Wednesday, December 28, 2005

FISA run-around

The Foreign Intelligence Surveillance Act provides the procedures for judicial authorization and oversight of the electronic surveillance of people who may be involved in terrorism. It provides for after-the-fact authorization, namely, the government can approach the court upto 72 hours after starting surveillance. For whatever reason, President Bush disregarded this law. A NY Times Op-Ed(sorry, subscription required) by David B. Rivkin and Lee A. Casey (lawyers who served in the Justice Department in the Reagan and George H. W. Bush administrations) defends the President's actions.

The Rivkin-Casey arguments are:

1. The intelligence is being collected to prevent attacks on America, and not for criminal prosecutions. The Fourth Amendment applies only to criminal prosecutions.

2. FISA is inadequate and cannot handle situations where "move and countermove ...are counted in minutes and seconds".

3. The Congress does not have the constitutional authority to tie the President's hands anyway.

4. The Congressional authorization after 9/11 to use necessary and appropriate force against the terrorists gives the President the authority he needs (just in case you don't agree with point #3 above).

5. All that the President is doing is to exercise the sufficient authority provided by the Constitution to protect the national interests.

My friend Julio Cartaya replied to this as follows:

This article is political propaganda: the writers stress the need to expedite the process of collecting and using intelligence, but fail to mention there is a legally established procedure: the administration may collect and use the information, then has up to 72 hours to present its case to the special court for review and approval.

An innocent omission? I don't believe it for a moment: these are lawyers arguing a point of view as part of a P.R. campaign to ease pressure on Congress to deal with this administration ignoring laws that have been on the books for years, and they know it. For a president to authorize breaking a law is not a trivial matter (even if done in consultation with selected members of Congress), and they're trying to avoid a public debate of this very serious issue.

I am also partial: I have long disagreed with many of President Bush decisions, and doubted these decisions will turn out to be in the best interest of the American people; I believe we have seen too much rush to judgment, too little focus on consensus or bipartisanship, a set of changing and blurry motivations for war, duplicitous moral standards how to carry this war forward, poor policy execution, and a much too political use of the presidential powers.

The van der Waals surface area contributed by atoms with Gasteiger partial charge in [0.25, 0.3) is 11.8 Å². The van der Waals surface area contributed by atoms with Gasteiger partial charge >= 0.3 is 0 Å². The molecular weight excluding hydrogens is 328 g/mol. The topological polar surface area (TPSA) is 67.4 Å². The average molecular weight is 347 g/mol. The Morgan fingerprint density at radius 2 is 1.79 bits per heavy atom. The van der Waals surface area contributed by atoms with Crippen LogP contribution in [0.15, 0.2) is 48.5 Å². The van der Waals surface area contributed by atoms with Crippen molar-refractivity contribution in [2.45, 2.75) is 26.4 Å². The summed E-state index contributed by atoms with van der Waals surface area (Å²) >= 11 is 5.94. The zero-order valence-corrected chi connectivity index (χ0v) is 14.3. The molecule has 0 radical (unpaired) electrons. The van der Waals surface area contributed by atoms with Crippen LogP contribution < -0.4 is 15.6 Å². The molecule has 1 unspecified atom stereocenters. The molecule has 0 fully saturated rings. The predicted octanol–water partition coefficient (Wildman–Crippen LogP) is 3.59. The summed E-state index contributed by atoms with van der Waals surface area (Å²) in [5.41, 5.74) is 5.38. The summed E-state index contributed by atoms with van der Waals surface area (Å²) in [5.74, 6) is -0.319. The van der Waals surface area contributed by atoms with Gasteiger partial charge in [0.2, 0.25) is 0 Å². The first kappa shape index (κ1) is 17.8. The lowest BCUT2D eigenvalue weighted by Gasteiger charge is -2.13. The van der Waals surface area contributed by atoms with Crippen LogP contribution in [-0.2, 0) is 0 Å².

I may be wrong and blinded by mistrust. The intent may be to streamline, not to circumvent. This president may be fighting to keep America safe in the best way he knows. He may be asking us to give his administration exceptional powers, just to match the capabilities of an exceptional enemy of our country.

Regardless of motivation, the effect is still the same: the rule of law is treated as an inconvenience that can only be tolerated on sunny days, and this administration has engaged in all kinds of legal contortions to justify torture, indefinite detentions, use of public funds for their own political benefit, keeping a veil of secrecy over the operation of the executive branch, and now ignoring a fairly explicit procedure cast into law by Congress. What is at stake is not just the 4th Amendment, but the very idea of having separation of powers and a Constitution and sticking with them through good and bad times: if  an administration has the privilege to choose which parts of the law are inconvenient and may be ignored, why bother having laws at all?

Ancient Greeks experimented with the idea of choosing a tyrant to streamline the decision-making process in times of war. Their experiment failed so miserably, that the word tyrant changed meanings from the original "sole ruler" to signify "someone who has absolute power and exerts it brutally and oppressively".

To refer to the original meaning, one speaks nowadays of  "benevolent tyrants". Using that language here I will state what concerns me to the extreme: giving up exceptional powers to a benevolent tyrant is no guarantee that future tyrants using those powers will remain benevolent. The Founding Fathers knew this and left us a document that separates powers and places strict limits to the branches of government holding those powers.

President Bush swore to uphold this document, and the gentlemen that authored the article are now asking us on his behalf to consider he had to make an exception. I say no.

I say amen to that!